(Welcome to Now Scream This, a column where horror experts Chris Evangelista and Matt Donato tell you what scary, spooky, and spine-tingling movies are streaming and where you can watch them.)

Matt: As an uncivilized swine who barely has enough time to keep up with weekly cinema releases, let other mediums of storytelling, Chris has informed me that some of my favorite horror films are actually based on written literature. I didn’t believe him at first, but some quick researching proves he’s actually right! Who knew books could be good for something besides kindling for campfires? In any case, in honor of some little movie called Drowsy Physician or something, here are a few rad horror movies based on authored horror you can stream right now! 

Chris: Happy Doctor Sleep month! Yes, it’s time for yet another Stephen King adaptation – this time adapted from his sequel to The Shining. In honor of this particular literary horror adaptation, Matt and I are turning to the wild world of horror books for this week’s Now Scream This! Too lazy to read a book? Don’t worry! There are movies! 

John Dies At The End

Now Streaming on Vudu

Matt: David Wong’s John Dies At The End was adapted by Don Coscarelli of Phantasm fame, and quite well if you ask my opinion. Not everyone can wrangle alternate-reality invasions laced with stoner humor, doped-up by a fake street drug dubbed “Soy Sauce.” This title actually landed in my “100 Best Horror Movies Of The Decade” series posted right here on /Film, as lead actors Chase Williamson and Rob Mayes sell their psychotropic freakout as an evil-fighting buddy tandem. Meat monsters, doomsday cults, Paul GiamattiJohn Dies At The End has it all!

Chris: I’ve never read the John Dies at the End book, but I have seen the film, and it sure is wacky! 


Now Streaming on Netflix

Matt: Clive Barker’s works have long disturbed horror movie audiences, with Bernard Rose’s Candyman adaptation ranking high in terms of quality. In a time when representation wasn’t the greatest for  slasher cinema, Tony Todd carved his face on the Mount Rushmore of horror icons as the Chicago hook-hand slayer. Personally, it took until this Halloween season to check Candyman off my blind spot list. Why, dear readers, did it take twenty-seven years to right such a wrong (besides obvious reasons first about my age upon release and then being BUSY BUSY BUSY). Doesn’t matter – enlightenment prevails. A magnificent cultural horror swing that’s gory, mesmeric, and makes Bloody Mary look like a punk.

Chris: The Candyman short story is vastly different than the film, and I’d go so far as to say the film is better. Sorry, Clive Barker! 

The Midnight Meat Train

Now Streaming on Hulu/Amazon Prime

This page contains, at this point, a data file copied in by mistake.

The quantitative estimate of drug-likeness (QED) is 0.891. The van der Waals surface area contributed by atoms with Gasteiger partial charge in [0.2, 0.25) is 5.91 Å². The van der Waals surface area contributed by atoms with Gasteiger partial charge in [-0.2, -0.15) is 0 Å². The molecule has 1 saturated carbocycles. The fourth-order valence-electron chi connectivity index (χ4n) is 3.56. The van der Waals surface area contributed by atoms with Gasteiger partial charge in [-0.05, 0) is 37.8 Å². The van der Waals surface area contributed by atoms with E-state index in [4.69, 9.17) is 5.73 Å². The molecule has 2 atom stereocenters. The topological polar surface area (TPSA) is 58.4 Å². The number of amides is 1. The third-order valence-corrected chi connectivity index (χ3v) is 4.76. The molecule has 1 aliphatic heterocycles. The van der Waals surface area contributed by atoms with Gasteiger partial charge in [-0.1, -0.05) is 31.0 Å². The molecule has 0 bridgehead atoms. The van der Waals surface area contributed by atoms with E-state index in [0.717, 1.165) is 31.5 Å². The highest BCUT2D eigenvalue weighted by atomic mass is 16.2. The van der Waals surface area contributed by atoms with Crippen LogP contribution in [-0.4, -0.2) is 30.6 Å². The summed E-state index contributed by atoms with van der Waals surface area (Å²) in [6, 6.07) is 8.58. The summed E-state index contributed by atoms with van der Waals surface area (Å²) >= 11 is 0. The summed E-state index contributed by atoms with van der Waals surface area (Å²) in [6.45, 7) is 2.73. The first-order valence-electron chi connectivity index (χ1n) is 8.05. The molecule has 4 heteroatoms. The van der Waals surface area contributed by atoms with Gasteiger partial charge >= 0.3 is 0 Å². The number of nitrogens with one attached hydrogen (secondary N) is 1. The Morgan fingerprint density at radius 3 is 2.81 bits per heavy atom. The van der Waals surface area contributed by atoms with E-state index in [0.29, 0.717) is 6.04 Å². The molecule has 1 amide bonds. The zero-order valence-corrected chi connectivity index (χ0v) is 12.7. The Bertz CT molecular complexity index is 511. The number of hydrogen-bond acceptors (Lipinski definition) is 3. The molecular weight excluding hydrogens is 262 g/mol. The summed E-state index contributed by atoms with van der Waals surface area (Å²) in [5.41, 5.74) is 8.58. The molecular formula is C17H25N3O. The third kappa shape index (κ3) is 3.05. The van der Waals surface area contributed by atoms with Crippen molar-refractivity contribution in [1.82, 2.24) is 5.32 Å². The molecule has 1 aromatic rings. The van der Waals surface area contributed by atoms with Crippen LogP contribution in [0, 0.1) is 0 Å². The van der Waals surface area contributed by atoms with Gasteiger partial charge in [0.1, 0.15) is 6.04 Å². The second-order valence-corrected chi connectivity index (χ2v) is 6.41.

Matt: No, not *that* The Midnight Meat Train I mistakenly flipped to on Cinemax one night past 2AM. The other one. Adapted by Ryuhei Kitamura, based on a Clive Barker story, starring Bradley Cooper and Vinnie Jones. A grimy look at a city’s underbelly where a murderer slaughters subway train passengers, only to reveal an even more insidious motivation. It’s brutal, drenched in vile butcher’s remnants, and a slick piece of conspiracy horror from the perspective of a paranoid photographer. Definitely still for the after 2AM crowd, based on stomach-churning reasons and super mature content.

Chris: Wow, two Clive Barker adaptations in one list? Crazy! Once again, I’m going to say I think this movie adaptation is better than the story it’s based on. It’s just fun. Bradley Cooper! In a movie called Midnight Meat Train! How can you resist? 

Gerald’s Game

Now Streaming on Netflix

Matt: Mike Flanagan did what some thought would be impossible: adapt the Stephen King story Gerald’s Game. Kinky bedroom rape-fantasy “enjoyment” gone horribly awry. Carla Gugino’s work as a woman bound to her bedpost shines while the vision of her now-deceased lover, played by Bruce Greenwood, pays continual visits (in addition to other unwanted guests). Shades of single-setting tension and unsightly torments plague Gugino’s performance, then Flanagan pays off with his “sliding of the glove” effect. It’s all fun and games until your lover dies of a heart attack and leaves you handcuffed, stranded with no key. Someone *has* to have said that, right?

Chris: Directors avoided adapting Stephen King’s Gerald’s Game for years, simply because the book is so un-cinematic. But Mike Flanagan actually found a way to make it work. 


Now Streaming on Shudder

Matt: Everyone’s lives can use a little more Takashi Miike, especially horror fans who’ve yet to behold his adaptation of Ryu Murakami’s Audition. Eihi Shiina stars as a romantic who desires to be loved by only one man, and Ryo Ishibashi plays the poor widowed bastard who becomes her latest fixation. A movie that zigs, zags, and pulls morbid tricks out of an unassuming sack. Cinematic historians have read the film as both feminist and misogynistic, the former stemming from a particularly gruesome torture scene. In any case, it’s an exquisite, divisive gaze into violent obsessions, as the apple of one’s eye rots from the inside outward.

Chris: The perfect date movie. 

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